There is a huge misunderstanding about the EU (Brexit) referendum, and this is that with the UK leaving the European Union we will now go back to the nation state – or, as Brexiteers put it, that ‘we will take our country back’. The fact is that there is no such thing as ‘back to the nation state’. Most European countries have not been nation states for centuries, except for very brief periods. They were either empires, or parts thereof. The states that were heads of empires, such as Great Britain, France, Portugal or the Netherlands, had easy access to raw materials, a captive market in their colonies and an outsized global influence because of their metropolitan status. The European project was the remedy they found to alleviate their post-imperial decline; and quite an obvious one too. When they could, none of these countries spent much time out there alone – in between losing an empire and acceding to the EU or its antecessors. My country, Portugal, lost its colonies in 1975; the year after we applied for membership of the Council of Europe, another year later we asked to enter the European Economic Community. That the UK tried to enter the EEC half a decade after the Suez crisis is no mere chance; that de Gaulle vetoed the UK’s accession showed that he wanted to protect France’s comparative post-imperial advantage of access to what was then the common European market.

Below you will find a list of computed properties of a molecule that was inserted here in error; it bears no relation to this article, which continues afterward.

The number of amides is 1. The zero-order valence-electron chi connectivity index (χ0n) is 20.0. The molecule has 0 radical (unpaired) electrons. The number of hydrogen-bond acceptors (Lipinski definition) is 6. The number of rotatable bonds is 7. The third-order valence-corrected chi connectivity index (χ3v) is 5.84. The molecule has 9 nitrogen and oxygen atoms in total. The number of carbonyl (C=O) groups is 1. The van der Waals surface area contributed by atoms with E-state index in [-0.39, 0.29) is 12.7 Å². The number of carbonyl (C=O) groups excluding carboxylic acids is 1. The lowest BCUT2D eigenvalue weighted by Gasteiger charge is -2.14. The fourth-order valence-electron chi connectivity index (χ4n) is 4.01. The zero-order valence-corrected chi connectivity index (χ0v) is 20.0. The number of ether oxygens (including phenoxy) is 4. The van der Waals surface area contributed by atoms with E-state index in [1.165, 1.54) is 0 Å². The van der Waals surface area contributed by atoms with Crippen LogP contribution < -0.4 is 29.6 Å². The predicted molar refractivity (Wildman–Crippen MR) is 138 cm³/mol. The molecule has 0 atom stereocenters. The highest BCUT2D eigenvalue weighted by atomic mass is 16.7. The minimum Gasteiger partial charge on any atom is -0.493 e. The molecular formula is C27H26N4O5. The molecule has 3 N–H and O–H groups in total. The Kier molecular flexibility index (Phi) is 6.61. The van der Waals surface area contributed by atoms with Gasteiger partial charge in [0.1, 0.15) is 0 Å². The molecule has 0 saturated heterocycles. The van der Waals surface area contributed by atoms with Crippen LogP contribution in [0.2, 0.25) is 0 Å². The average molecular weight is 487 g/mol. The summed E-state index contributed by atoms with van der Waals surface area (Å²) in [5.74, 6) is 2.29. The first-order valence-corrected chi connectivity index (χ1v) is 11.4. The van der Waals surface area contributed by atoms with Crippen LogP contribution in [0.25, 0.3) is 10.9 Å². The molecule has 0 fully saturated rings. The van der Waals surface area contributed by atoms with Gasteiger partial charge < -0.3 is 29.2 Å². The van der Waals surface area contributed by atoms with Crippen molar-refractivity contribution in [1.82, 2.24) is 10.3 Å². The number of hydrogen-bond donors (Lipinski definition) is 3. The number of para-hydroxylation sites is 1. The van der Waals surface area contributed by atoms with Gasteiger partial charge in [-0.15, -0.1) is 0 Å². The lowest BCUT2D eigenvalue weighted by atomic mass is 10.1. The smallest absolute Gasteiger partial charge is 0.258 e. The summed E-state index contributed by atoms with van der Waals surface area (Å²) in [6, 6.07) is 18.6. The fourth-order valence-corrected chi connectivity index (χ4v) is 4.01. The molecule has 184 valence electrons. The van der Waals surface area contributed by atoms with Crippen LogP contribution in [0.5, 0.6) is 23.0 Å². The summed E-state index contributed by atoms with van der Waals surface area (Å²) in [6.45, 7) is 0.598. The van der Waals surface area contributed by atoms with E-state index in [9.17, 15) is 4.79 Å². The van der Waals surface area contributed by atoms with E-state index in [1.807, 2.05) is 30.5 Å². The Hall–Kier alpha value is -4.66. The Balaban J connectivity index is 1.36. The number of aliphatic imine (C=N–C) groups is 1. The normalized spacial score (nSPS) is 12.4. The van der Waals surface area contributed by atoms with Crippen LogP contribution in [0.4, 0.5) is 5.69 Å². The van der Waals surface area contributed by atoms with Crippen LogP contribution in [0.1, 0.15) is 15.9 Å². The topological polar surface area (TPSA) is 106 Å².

The exceptions to this rule, such as Spain, Germany and Austria (i.e. countries that lost their empires long before there was a European project) have had telling trajectories that include civil war, being cut to size, losing itself in revanchist dreams, terrible dictatorships and widespread state-sponsored murder. If one adds Russia and Turkey to that list one can see that the post-imperial hangover can be quite lasting. As for the countries that were parts of empires in Eastern Europe, well… they didn’t have much sovereignty until they acceded the EU, did they? Contrary to common perception, EU accession was and is the main way for countries like Lithuania, Slovenia and even Hungary to secure their status as independent nation states.